Mike Stonebraker is the co-founder and CTO of VoltDB, which makes a novel on-line transaction processing (OLTP) relational database management system (RDBMS). He recently gave a talk entitled “VoltDB Decapitates Six SQL Urban Myths”. You can read the slides here. Much of the talk is a reply to the claims of the community building data stores often referred to as NoSQL data stores.
Todd Hoff of HighScalability has written an excellent commentary on the talk. If you want to understand what’s going on with VoltDB, you can’t do better than to read this (including the commentary, with some replies from VoltDB). I have a bit to add.
Over many years, I have found that what nearly everybody wants is a predictive “single number” that says how much faster one DBMS is than another. But applications differ hugely in their workloads, and measured speed depends tremendously on using the DBMS in the best way, including layout, clustering, indexing, partitioning, and all kinds of options, such as whether transactions are immediately made durable or not. Saying that one DBMS is “N times faster” than another DBMS is very misleading. But everyone wants the magic number, and are too quick to assume that the result of one benchmark predicts speed in all situations.
One must take into account that the VoltDB engineers wrote these micro-benchmarks, and ran them on a very specific workload, knowing what they were trying to prove. I do appreciate that they made a good-faith attempt to be fair, based on John Hugg’s comments above. And I can vouch that John is a very smart guy, and I believe all that he says in his comments above. Nevertheless, they did not bring in experts in the other systems who would could tune them optimally. Different benchmarks might be less flattering.
The old argument about assembly language versus high-level languages would be analogous if RDBMS optimizers worked as well as C/Java/etc compilers. SQL is supposed to be declarative: you just ask for what you want, and the RDBMS figures out the best way to get it. But my experience, and what my friends tell me, is that the optimizers in some popular RDBMS’s (especially Oracle) frequently make bad choices, and picking the wrong query strategy can slow things down by huge factors. So the developers are forced to override the optimizer with “hints”. It’s been over 30 years, and still the optimizers fail. Maybe it’s time to declare the experiment a failure. (This may not be an issue for VoltDB, as the SQL might be always be very simple or something.)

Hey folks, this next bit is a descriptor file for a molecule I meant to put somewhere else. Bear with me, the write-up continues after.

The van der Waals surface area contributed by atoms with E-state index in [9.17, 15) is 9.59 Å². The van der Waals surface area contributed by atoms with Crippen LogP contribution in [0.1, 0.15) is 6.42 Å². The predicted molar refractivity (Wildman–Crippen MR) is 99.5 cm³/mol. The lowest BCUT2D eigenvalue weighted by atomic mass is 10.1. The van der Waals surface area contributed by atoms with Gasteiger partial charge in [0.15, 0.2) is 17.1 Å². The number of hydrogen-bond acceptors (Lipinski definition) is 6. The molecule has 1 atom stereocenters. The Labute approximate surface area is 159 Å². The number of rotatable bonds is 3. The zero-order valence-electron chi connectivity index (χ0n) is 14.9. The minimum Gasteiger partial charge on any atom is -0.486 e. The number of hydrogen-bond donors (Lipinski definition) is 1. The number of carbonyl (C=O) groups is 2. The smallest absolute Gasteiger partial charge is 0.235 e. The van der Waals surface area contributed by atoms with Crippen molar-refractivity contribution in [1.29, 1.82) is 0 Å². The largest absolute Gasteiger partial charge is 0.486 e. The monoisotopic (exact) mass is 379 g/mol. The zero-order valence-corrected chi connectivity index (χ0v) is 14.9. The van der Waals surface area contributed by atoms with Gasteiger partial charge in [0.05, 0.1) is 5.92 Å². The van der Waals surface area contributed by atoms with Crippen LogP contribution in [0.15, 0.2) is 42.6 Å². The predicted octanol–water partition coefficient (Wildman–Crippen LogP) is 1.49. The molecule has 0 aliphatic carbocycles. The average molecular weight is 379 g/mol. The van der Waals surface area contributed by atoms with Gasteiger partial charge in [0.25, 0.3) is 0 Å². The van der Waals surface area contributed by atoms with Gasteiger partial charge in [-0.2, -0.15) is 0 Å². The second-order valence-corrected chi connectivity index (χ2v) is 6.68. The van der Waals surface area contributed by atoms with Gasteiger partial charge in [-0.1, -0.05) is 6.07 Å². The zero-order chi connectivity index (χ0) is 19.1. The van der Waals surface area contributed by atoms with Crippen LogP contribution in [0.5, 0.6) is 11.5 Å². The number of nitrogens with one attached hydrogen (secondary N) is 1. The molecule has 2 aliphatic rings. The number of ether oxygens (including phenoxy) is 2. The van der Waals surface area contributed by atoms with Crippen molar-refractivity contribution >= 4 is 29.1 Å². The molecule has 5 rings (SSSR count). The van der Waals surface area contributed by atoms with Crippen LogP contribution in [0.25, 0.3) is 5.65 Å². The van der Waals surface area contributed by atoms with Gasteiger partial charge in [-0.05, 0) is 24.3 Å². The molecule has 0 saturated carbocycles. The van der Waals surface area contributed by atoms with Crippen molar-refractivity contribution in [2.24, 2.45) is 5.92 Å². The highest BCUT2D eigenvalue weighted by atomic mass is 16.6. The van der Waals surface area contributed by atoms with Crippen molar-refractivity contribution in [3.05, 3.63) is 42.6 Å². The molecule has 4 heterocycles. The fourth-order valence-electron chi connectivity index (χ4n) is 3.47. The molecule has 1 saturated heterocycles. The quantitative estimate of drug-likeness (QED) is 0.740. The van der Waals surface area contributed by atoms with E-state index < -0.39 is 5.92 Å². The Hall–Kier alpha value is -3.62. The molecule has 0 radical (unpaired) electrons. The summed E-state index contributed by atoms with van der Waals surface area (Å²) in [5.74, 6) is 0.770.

He’s right that performance can be hurt by too many round trips to the DBMS. But Oracle users have know for a long time that you have to use stored procedures to get high performance; this is nothing new. When you do this with Oracle, you end up with lots of PL/SQL code. Most of your developers can’t understand it, and it’s a proprietary language so you’re “locked in” to Oracle (it’s very hard to switch to a different DBMS).
It’s one thing to provide stored procedures as a way to improve performance. But VoltDB requires you to use stored procedures, and each interaction with VoltDB is a transaction. Any application that mixes database access with other operations that must be done on the client side cannot use VoltDB. The application has to be written in the VoltDB manner, from the beginning. This is like “lock-in” in some ways.